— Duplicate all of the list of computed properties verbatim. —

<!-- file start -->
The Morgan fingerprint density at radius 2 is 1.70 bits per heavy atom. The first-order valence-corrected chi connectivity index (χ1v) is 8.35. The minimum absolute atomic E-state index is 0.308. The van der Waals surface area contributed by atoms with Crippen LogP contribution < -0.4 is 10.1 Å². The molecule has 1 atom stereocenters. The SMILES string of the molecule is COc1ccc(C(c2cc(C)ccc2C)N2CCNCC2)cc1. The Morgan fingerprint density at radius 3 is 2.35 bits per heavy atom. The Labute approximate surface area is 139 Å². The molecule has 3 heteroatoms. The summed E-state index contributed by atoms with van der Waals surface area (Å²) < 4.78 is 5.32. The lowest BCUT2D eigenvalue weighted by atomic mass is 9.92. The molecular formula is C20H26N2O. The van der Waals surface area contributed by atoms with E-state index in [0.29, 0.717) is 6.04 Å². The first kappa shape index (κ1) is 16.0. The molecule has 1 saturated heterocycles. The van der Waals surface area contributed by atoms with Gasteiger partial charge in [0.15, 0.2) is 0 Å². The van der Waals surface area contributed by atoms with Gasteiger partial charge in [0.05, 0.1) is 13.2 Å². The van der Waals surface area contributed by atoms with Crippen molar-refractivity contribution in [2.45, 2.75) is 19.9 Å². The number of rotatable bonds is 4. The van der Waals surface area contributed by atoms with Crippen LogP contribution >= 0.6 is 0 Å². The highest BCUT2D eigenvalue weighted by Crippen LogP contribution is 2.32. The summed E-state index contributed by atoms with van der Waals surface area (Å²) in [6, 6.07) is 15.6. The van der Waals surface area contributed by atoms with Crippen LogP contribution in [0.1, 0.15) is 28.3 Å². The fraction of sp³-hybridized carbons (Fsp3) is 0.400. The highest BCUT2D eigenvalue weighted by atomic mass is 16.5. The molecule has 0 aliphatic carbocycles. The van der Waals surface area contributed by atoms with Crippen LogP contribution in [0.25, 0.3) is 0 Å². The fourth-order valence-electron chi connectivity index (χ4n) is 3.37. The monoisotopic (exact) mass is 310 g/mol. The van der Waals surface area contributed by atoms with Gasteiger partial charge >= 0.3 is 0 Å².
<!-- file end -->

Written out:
The Morgan fingerprint density at radius 2 is 1.70 bits per heavy atom. The first-order valence-corrected chi connectivity index (χ1v) is 8.35. The minimum absolute atomic E-state index is 0.308. The van der Waals surface area contributed by atoms with Crippen LogP contribution < -0.4 is 10.1 Å². The molecule has 1 atom stereocenters. The SMILES string of the molecule is COc1ccc(C(c2cc(C)ccc2C)N2CCNCC2)cc1. The Morgan fingerprint density at radius 3 is 2.35 bits per heavy atom. The Labute approximate surface area is 139 Å². The molecule has 3 heteroatoms. The summed E-state index contributed by atoms with van der Waals surface area (Å²) < 4.78 is 5.32. The lowest BCUT2D eigenvalue weighted by atomic mass is 9.92. The molecular formula is C20H26N2O. The van der Waals surface area contributed by atoms with E-state index in [0.29, 0.717) is 6.04 Å². The first kappa shape index (κ1) is 16.0. The molecule has 1 saturated heterocycles. The van der Waals surface area contributed by atoms with Gasteiger partial charge in [0.15, 0.2) is 0 Å². The van der Waals surface area contributed by atoms with Gasteiger partial charge in [0.05, 0.1) is 13.2 Å². The van der Waals surface area contributed by atoms with Crippen molar-refractivity contribution in [2.45, 2.75) is 19.9 Å². The number of rotatable bonds is 4. The van der Waals surface area contributed by atoms with Crippen LogP contribution >= 0.6 is 0 Å². The highest BCUT2D eigenvalue weighted by Crippen LogP contribution is 2.32. The summed E-state index contributed by atoms with van der Waals surface area (Å²) in [6, 6.07) is 15.6. The van der Waals surface area contributed by atoms with Crippen LogP contribution in [0.1, 0.15) is 28.3 Å². The fraction of sp³-hybridized carbons (Fsp3) is 0.400. The highest BCUT2D eigenvalue weighted by atomic mass is 16.5. The molecule has 0 aliphatic carbocycles. The van der Waals surface area contributed by atoms with Crippen LogP contribution in [0.25, 0.3) is 0 Å². The fourth-order valence-electron chi connectivity index (χ4n) is 3.37. The monoisotopic (exact) mass is 310 g/mol. The van der Waals surface area contributed by atoms with Gasteiger partial charge >= 0.3 is 0 Å².